The Interpersonal World of the Infant

The Interpersonal World of the Infant (1985) is one of the most prominent works of psychoanalyst Daniel N. Stern, in which he describes the development of four interrelated senses of self.[1] These senses of self develop over the lifespan, but make significant developmental strides during sensitive periods in the first two years of life. The mother or other primary attachment figure plays a critical role in helping the infant with this developmental process.

The Interpersonal World of the Infant
The Interpersonal World of the Infant.jpg
First edition
AuthorDaniel Stern
SubjectDevelopmental psychology
PublisherBasic Books
Publication date

Senses of selfEdit

Emergent selfEdit

At birth, the infant experiences the world as a barrage of seemingly unrelated sensory stimuli, which s/he gradually learns to "yoke" together using cues such as "hedonic tone" (emotional quality), and temporal and intensity patterns shared between stimuli. This process of integrating and organizing experience, called the emergent sense of self, continues until about two months. It serves as "the basis for the child's ability to learn and create,"[citation needed] and is what Stern believes is the sense of self that is disrupted in the negative symptoms of schizophrenia and other psychotic disorders.

Core selfEdit

Around two months, the child's organization of sensory experience reaches a point where s/he is able to sufficiently organize experience to have integrated episodic memories. This enables a higher level of sophistication organizing future experiences, as the child is able to discern discrete invariant objects from cross-modal sensory stimuli and to use these to arrive at generalizations about what s/he can expect in the future from his/her environment. In this process, the infant also becomes aware of its own features ("self-invariants"), which give the child its sense of core self as an entity distinct from other objects in its environment.

The child also develops generalized representations of its interactions with its primary caregiver during this time, a concept related to and informed by attachment theory. The child learns whether it can depend on its caregiver to provide for its needs and the types of affective and behavioral responses it can expect in specific situations, which serve as the basis for its future attachment style. An important role of the caregiver during this time is to assist the child in regulating its affect[citation needed]. Eventually, if all goes well, the child will internalize these experiences with the primary attachment figure and be able to invoke these memories to help herself self-regulate her affect[citation needed]. Stern believes that ruptures during this phase of development result in borderline pathology[citation needed].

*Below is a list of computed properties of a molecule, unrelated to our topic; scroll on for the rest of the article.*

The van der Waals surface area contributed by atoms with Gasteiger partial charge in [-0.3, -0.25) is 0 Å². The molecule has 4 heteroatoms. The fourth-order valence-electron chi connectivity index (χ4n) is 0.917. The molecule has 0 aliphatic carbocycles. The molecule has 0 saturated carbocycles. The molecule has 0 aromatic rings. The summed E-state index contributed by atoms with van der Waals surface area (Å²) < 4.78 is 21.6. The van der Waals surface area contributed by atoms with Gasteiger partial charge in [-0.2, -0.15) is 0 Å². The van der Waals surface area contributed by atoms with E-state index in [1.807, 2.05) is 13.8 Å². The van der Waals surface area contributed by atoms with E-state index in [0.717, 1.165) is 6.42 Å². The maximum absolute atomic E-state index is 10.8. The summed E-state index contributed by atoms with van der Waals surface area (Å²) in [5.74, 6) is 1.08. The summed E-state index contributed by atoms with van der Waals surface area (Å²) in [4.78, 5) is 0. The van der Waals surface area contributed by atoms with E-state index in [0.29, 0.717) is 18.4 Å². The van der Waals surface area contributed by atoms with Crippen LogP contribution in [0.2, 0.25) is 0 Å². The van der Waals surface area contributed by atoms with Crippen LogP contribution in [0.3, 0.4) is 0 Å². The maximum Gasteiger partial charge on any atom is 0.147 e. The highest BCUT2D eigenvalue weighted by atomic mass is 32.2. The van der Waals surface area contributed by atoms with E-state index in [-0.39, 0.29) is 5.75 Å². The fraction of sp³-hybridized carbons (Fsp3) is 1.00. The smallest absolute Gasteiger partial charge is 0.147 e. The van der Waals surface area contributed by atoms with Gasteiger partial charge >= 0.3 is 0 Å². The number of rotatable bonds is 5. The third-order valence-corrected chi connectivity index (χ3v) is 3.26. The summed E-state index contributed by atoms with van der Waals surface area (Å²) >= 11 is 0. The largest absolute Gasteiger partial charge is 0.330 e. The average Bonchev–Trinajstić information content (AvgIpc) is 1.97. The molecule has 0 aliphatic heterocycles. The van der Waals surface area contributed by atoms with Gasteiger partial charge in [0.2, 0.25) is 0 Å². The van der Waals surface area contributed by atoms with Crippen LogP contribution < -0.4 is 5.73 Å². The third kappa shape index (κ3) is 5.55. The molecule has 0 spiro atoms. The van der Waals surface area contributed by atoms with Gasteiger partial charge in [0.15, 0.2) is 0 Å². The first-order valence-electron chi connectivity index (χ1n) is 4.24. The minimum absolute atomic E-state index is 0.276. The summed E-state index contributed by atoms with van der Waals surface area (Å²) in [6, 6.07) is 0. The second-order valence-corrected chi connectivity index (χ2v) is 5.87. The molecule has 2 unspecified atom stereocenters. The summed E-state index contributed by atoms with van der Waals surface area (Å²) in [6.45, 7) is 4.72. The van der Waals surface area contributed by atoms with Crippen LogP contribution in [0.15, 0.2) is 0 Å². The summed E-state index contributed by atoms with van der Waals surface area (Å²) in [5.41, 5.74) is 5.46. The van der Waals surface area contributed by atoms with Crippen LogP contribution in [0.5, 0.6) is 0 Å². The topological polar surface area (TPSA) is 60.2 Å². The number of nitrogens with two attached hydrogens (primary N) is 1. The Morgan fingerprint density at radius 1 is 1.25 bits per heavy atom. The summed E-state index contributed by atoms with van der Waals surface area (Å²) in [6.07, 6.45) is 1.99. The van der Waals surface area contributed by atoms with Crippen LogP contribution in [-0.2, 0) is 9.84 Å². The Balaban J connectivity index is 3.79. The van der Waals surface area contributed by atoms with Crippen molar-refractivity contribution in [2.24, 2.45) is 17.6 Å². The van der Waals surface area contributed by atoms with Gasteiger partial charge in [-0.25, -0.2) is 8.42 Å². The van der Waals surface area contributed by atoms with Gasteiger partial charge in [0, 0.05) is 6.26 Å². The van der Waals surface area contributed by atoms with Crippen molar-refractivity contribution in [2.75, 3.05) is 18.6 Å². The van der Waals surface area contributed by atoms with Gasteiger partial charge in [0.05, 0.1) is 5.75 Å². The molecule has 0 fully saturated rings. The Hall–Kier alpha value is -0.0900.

Subjective selfEdit

Around seven months, the child begins to be aware that her thoughts and experiences are distinct from those of other people, that there is a gap between her subjective reality and that of other people. However, with proper attunement by the primary attachment figure, the child also becomes aware that this gap can be bridged through intersubjective experiences, such as sharing affect and focus of attention. A lack of such attunement, as could happen, for example, if the mother suffers from depression, can deprive the child of sufficient intersubjective experiences, leaving the child unable to connect to other people in any meaningful way, which Stern believes may underlie narcissistic personality disorder and antisocial personality disorder.

Verbal selfEdit

Around 15 months, the child develops the capacity for symbolic representation and language, and becomes capable of creating complex abstract mental representations of experiences, facilitating intersubjectivity but shifting the child's focus towards those things that can be represented and communicated in language.

Clinical implicationsEdit

Disturbances (e.g. abuse, trauma) that occur during sensitive periods and thereby interfere with important developmental processes may have more severe consequences than "insults" later in life. According to Stern, these disturbances may become overt any point in time and the nature rather than the time of the insult will determine the resulting conflict. Additionally, later psychopathology will manifest itself in a domain related to the sensitive period in which the insult took place.

Regarding therapy, Stern highlights the importance of "now moments" as a potential for change and growth in the client as well as the therapist, but also in the therapeutic relationship. These can be described as moments of intersubjective emotional relatedness and are, in Stern's opinion, necessary for positive therapeutic outcome.[2]


A critic suggested that the nature of insults during the sensitive periods fails to predict the specific clinical issues that subsequently develop, undermining the clinical utility of this theory.[3]

See alsoEdit


  1. ^ Sonkin, D.J. (2005). Attachment Theory and Psychotherapy. The Therapist. Retrieved February, 2005 from "Archived copy". Archived from the original on 2009-02-16. Retrieved 2009-01-28.{{cite web}}: CS1 maint: archived copy as title (link).
  2. ^ Stern D (2004). The present moment in psychotherapy and everyday life. W. W. Norton & Company. ISBN 0-393-70429-7.
  3. ^ Zeanah, C.H. (1986). Book reviews. Journal of the American Academy of child psychiatry, 25, 582-584.